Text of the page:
1. Russia will complete an uprate for all but one of Russia’s VVER-1000s by the end of 2010. The uprates will increase the maximum capacity of eight third generation VVER-1000 reactors by 4%, resulting in 311 MWe extra generating capacity.
This is part of a larger program to increase the capacity of Russian reactors under which, Shutikov went on to mention, VVER-440 reactors will see their capacity increase by 5%. These uprates cost $200/kWe of extra generating capacity compared to $2300-$2400/kWe for the construction cost of Rostov 2.
2. Tokyo Electric Power Company (Tepco) has begun a gradual process to bring the first reactor unit at the Kashiwazaki Kariwa nuclear power plant back into operation. Unit 1, a 1067 MWe boiling water reactor, was offline for scheduled maintenance when the earthquake hit. First in a series of tests will be a trial at a pressure of 3.5 MPa before another at 7 MPa. Later will be a start up to 20% power and shutdown followed by a gradual increase to power generation. Around that point the reactor could be described as back in commercial operation. Full operation of the the reactor should add over 2% to Japan’s nuclear power generation.
3. Work may now begin to build Brazil’s third nuclear power reactor (Angra 3) after regulators issued a construction permit.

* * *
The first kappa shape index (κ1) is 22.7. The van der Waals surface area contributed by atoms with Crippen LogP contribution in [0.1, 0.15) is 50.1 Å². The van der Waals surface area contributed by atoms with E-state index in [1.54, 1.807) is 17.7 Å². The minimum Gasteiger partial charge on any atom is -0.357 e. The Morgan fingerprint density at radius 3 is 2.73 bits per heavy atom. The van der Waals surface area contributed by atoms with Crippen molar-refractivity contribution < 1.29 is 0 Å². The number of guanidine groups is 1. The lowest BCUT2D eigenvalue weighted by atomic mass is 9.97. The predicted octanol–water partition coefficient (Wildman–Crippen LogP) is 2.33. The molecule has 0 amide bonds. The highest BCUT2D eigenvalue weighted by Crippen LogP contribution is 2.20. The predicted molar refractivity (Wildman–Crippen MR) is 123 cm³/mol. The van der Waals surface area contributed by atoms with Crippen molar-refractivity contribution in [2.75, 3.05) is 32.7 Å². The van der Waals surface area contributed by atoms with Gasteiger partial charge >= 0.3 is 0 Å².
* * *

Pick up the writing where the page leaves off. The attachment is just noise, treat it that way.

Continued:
In December 2008, Eletronuclear signed an industrial cooperation agreement with Areva, confirming that it would complete Angra 3 and be considered for supplying further reactors, of which Brazil wants up to 16 in coming years. With the start of construction imminent, Angra 3 should be completed in 2015 when it should produce 1270 MWe.
Eletronuclear said 600 million real ($327 million) had already been spent on equipment in the original phase of the project and this would be supplemented by a further 8.4 billion real ($4.5 billion), based on a June 2009 estimate.
4. In non-nuclear energy news, China is planning to add about 120 gigawatts of hydroelectric power by 2015. This build may include a massive 38 gigawatt dam in Tibet. The potential Tibet dam would be over twice the generating power of the Three Gorges dam.
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